• Aim to get at least 3 strengths for each question.
  • If your client doesn't come up with at least 3 responses, ask gently but firmly, "Hmmmm. And what else?".
  • If your client's answers are not strength words, try asking, "What strength could lie underneath this?" or if it's an achievement, "What underlying qualities helped you achieve this?"
  • If the client wants to, they can also make notes—some people just like to write things down. But they may "get into the zone" more if they can just talk, and let you do the information capture.
  • Remember you can circle back to specific questions later to get more answers once your client's brain is more open/in brainstorming mode.

Part 3) Wrap-up and Actions

Wrap-up this Strengths Exercise by looking for common themes and patterns with the client. Now it's time to ask your client to get pen and paper and make notes as you discuss your observations with them.

Step 6) Look for patterns and themes and share with your client

Review your client's answers/your notes, in particular looking for re-occurring strengths and themes. Then share these strengths and themes with your client. And if it's relevant it's helpful to also share where you think they have demonstrated that strength (the "evidence").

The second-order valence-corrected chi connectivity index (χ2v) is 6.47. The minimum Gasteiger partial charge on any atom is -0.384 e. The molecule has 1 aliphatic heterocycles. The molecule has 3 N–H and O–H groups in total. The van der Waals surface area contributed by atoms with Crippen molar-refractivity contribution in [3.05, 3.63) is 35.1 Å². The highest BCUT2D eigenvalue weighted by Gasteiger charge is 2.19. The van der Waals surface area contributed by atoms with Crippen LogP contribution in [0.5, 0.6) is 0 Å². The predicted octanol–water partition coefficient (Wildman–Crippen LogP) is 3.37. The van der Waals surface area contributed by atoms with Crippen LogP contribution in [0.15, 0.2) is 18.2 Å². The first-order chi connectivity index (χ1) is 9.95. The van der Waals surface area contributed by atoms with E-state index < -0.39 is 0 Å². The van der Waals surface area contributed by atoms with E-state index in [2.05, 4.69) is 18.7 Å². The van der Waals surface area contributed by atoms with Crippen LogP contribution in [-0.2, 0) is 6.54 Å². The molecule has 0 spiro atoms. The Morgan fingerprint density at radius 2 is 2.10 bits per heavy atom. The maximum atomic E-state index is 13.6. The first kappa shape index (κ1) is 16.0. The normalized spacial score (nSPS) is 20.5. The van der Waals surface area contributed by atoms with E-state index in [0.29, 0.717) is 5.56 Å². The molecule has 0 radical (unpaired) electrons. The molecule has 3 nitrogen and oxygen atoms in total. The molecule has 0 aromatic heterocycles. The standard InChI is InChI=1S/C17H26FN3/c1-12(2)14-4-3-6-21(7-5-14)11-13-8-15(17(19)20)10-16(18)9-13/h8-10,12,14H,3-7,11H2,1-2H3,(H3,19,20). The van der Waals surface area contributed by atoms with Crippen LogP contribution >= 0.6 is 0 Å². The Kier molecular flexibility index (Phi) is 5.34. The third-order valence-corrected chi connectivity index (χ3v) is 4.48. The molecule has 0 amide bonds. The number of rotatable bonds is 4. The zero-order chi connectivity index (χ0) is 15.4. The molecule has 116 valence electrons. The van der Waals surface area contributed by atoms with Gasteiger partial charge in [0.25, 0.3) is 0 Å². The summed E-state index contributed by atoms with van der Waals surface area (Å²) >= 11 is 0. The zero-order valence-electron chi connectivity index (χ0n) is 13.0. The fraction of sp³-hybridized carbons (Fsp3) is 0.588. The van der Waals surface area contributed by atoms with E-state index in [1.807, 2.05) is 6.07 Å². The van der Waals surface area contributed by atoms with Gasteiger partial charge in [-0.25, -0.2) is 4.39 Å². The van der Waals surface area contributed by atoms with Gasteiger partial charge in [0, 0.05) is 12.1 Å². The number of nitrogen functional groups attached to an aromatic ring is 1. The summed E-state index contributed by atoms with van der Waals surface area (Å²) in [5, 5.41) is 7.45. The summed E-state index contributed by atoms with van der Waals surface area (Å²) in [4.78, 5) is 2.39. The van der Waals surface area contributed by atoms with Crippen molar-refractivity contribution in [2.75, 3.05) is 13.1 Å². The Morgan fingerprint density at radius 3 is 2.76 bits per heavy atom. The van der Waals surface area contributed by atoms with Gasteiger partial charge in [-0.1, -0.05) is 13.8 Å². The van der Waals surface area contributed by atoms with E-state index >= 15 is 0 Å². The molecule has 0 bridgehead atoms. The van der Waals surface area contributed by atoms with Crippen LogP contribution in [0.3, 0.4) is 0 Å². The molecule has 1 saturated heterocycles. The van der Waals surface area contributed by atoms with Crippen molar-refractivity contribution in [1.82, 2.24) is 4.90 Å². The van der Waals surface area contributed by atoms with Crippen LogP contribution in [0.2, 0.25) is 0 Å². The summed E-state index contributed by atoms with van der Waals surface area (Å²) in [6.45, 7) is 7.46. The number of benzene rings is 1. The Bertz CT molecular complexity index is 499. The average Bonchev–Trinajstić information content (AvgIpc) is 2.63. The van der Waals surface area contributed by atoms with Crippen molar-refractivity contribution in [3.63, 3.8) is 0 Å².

Here's an example of what this could look like: I see a strength of "courage" running through all your answers. It's something you get complimented on, you're always willing to try something new even when it's hard, like when you confronted your boss about that difficult issue. Which leads me to persistence; you learned a difficult musical instrument, your best friends say this is a quality they admire in you—and it's something you're proud of in yourself. I also see you have a great attention to detail—which shows up in your beautiful gift wrapping—which I have personally experienced, also in your work as an editor. And I remember that story about when you found errors on your teacher's answer sheet!

Step 7) Wrap-up

Finally, wrap-up by saying something like: Now that we've reviewed and identified many of your strengths:

  • How did this exercise feel?
  • What surprised you?
  • Which are your Top 3 (preferred) strengths?
  • Which of your strengths could you use more in daily life? And how?

Client Homework: Identify their "Top 10" Strengths!

For a great piece of client homework (obviously ask for permission first), ask your client to review their notes from this session and write out what they consider to be their Top 10 Strengths.

    • If they think of anything else after your coaching session (and they probably will after all those powerful coaching questions), they should also add this to their list!
    • Optionally, you can also send them a copy of your notes—whether it's a typed document or a photo of your handwritten notes. Don't be shy—clients like to see what people write about them, especially when it's positive!

Long-term Benefits—Beyond this Session:

  • Whether your client does the "Top 10 Strengths List" homework below or not, I recommend you summarise your own notes about their strengths and keep it in their file.
  • Then use this information in future sessions with your clients, reminding them of their strengths when they need a boost or extra motivation.
  • You can also use this strengths information when you discuss their career—and any difficult situations your clients may find themselves in.